Fashion wasn’t a socialist concept

September 11, 2007

Designer Rajesh Pratap Singh gets candid about the fashion scene

He likes to keep it simple, his clothes, life, and almost everything else. But there’s something about Rajesh Pratap Singh that sets him apart from everyone else, and no, his love for the occult isn’t what you think it is!

“I am who I am, its too late to change now…plus the way I look at it, it’s all about making clothes’. Everything else is rubbish,” he shoots back sipping a black coffee when you ask him about all the other wine drinking-bottom pinching designer lot around him. “We’re not a circus for society women in the evening, we in fashion need to start taking ourselves seriously. The way things are right now, even our ministry doesn’t take us seriously.”

“I know it’s an insecure industry, but that doesn’t mean it’s not tough, we still have to work our butts off in our factories, but there is an impression that we as an industry have to battle,” Pratap goes on. “I’ve been trying to raise funds for my show in Paris, and everywhere I go, people say, you’re a designer, you’re rich, and I’m like hello…”

Wait-a-minute — Paris? “Yeah, I’ve been selling there for about three-three-and-a-half years now, and since we had to begin somewhere, we thought we’ll start at Paris next March, considering it’s a market I know. It’s really, really expensive. Paris has been doing fashion for a decade, we’re still just about getting there. We in India are zipping through but how old are we in terms of fashion? We started in the 80s!”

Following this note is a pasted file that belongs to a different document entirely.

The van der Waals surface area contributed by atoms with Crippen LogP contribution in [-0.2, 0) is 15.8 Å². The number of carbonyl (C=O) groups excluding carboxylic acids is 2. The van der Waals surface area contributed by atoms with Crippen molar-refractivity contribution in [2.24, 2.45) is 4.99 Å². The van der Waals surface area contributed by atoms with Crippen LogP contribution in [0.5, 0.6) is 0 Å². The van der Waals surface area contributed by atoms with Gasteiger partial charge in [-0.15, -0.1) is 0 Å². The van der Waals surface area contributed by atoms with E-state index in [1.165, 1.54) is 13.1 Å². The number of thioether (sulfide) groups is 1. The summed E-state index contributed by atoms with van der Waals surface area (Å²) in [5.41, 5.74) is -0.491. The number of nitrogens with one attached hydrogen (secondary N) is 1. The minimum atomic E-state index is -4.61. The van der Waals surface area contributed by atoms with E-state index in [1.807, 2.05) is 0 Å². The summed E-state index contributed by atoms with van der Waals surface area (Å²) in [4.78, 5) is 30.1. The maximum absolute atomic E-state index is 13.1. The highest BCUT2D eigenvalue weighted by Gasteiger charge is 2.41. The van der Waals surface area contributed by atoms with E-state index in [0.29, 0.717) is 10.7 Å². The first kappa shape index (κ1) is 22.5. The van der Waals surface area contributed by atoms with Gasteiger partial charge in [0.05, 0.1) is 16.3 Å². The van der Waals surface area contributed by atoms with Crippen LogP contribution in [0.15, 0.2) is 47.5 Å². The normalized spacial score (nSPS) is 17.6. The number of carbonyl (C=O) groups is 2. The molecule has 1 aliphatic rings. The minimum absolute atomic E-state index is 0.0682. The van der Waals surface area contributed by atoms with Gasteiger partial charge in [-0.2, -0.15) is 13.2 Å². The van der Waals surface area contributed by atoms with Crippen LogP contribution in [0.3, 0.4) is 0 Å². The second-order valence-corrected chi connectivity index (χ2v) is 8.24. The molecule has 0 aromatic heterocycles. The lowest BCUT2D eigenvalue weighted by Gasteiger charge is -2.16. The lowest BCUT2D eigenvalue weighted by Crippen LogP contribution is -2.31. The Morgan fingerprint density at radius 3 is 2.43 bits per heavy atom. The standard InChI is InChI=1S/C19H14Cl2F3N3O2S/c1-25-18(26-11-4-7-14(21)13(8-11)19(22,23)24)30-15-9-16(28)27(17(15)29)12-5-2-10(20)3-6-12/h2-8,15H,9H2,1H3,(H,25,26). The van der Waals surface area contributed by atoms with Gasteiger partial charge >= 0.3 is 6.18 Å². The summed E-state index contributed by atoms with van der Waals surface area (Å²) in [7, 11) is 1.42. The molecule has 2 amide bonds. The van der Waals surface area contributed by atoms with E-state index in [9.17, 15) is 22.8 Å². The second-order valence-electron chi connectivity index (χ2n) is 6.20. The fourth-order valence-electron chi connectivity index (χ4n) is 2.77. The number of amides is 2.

According to him, the problem is that we in India don’t take our designers seriously, “Why do you think Tarun has to go to an Italian manufacturer to get shoes for his show? Because an Indian design house wouldn’t do it – they’d make up a fictitious name like Peter England and market it rather than tie up with Indian designers — it’s retarded.”

However, ask him whether fashion at large lives in a sort of Utopia, untouched by realities of India and he agrees and disagrees, “Fashion has always been like that, when you walk out of the doors of a fashion week that’s how its always been — there is a stark contrast. Fashion was never a communist or socialist concept, it works on the ‘I have it, you don’t principle’… even in Russia, which is now the biggest fashion buyer now, not Paris anymore.”

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